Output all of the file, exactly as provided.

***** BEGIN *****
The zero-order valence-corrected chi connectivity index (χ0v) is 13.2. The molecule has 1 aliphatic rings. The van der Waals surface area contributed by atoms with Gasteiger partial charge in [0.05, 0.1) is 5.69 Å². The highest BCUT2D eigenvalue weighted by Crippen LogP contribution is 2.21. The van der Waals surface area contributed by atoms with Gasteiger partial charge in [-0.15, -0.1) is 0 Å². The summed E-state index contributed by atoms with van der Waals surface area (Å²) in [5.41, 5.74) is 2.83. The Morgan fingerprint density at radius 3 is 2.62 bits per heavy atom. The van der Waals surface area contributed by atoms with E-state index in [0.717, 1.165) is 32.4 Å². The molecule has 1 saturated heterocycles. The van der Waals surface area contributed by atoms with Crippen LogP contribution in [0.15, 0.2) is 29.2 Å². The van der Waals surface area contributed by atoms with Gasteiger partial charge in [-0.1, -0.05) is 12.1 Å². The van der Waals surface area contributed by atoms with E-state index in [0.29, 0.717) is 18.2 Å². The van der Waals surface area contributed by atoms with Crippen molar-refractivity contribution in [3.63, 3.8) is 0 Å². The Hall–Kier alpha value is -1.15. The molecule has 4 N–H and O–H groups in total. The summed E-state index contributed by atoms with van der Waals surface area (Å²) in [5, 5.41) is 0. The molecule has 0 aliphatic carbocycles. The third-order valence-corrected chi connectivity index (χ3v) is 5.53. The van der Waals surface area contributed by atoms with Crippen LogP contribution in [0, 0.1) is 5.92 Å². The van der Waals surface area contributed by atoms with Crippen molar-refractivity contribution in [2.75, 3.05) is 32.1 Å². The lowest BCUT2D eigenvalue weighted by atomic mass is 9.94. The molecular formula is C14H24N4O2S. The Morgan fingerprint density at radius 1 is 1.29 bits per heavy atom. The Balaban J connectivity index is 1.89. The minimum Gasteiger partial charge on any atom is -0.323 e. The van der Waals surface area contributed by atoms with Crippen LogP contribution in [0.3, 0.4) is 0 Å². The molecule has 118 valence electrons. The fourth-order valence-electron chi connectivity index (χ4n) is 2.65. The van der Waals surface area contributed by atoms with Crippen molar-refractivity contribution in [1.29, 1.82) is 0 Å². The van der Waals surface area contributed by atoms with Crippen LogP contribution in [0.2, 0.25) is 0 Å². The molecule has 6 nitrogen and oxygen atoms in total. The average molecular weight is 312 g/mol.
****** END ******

The zero-order valence-corrected chi connectivity index (χ0v) is 13.2. The molecule has 1 aliphatic rings. The van der Waals surface area contributed by atoms with Gasteiger partial charge in [0.05, 0.1) is 5.69 Å². The highest BCUT2D eigenvalue weighted by Crippen LogP contribution is 2.21. The van der Waals surface area contributed by atoms with Gasteiger partial charge in [-0.15, -0.1) is 0 Å². The summed E-state index contributed by atoms with van der Waals surface area (Å²) in [5.41, 5.74) is 2.83. The Morgan fingerprint density at radius 3 is 2.62 bits per heavy atom. The van der Waals surface area contributed by atoms with E-state index in [0.717, 1.165) is 32.4 Å². The molecule has 1 saturated heterocycles. The van der Waals surface area contributed by atoms with Crippen LogP contribution in [0.15, 0.2) is 29.2 Å². The van der Waals surface area contributed by atoms with Gasteiger partial charge in [-0.1, -0.05) is 12.1 Å². The van der Waals surface area contributed by atoms with E-state index in [0.29, 0.717) is 18.2 Å². The van der Waals surface area contributed by atoms with Crippen molar-refractivity contribution in [3.63, 3.8) is 0 Å². The Hall–Kier alpha value is -1.15. The molecule has 4 N–H and O–H groups in total. The summed E-state index contributed by atoms with van der Waals surface area (Å²) in [5, 5.41) is 0. The molecule has 0 aliphatic carbocycles. The third-order valence-corrected chi connectivity index (χ3v) is 5.53. The van der Waals surface area contributed by atoms with Crippen LogP contribution in [0, 0.1) is 5.92 Å². The van der Waals surface area contributed by atoms with Crippen molar-refractivity contribution in [2.75, 3.05) is 32.1 Å². The lowest BCUT2D eigenvalue weighted by atomic mass is 9.94. The molecular formula is C14H24N4O2S. The Morgan fingerprint density at radius 1 is 1.29 bits per heavy atom. The Balaban J connectivity index is 1.89. The minimum Gasteiger partial charge on any atom is -0.323 e. The van der Waals surface area contributed by atoms with Crippen LogP contribution in [0.3, 0.4) is 0 Å². The molecule has 118 valence electrons. The fourth-order valence-electron chi connectivity index (χ4n) is 2.65. The van der Waals surface area contributed by atoms with Crippen molar-refractivity contribution in [1.29, 1.82) is 0 Å². The van der Waals surface area contributed by atoms with Crippen LogP contribution in [0.2, 0.25) is 0 Å². The molecule has 6 nitrogen and oxygen atoms in total. The average molecular weight is 312 g/mol.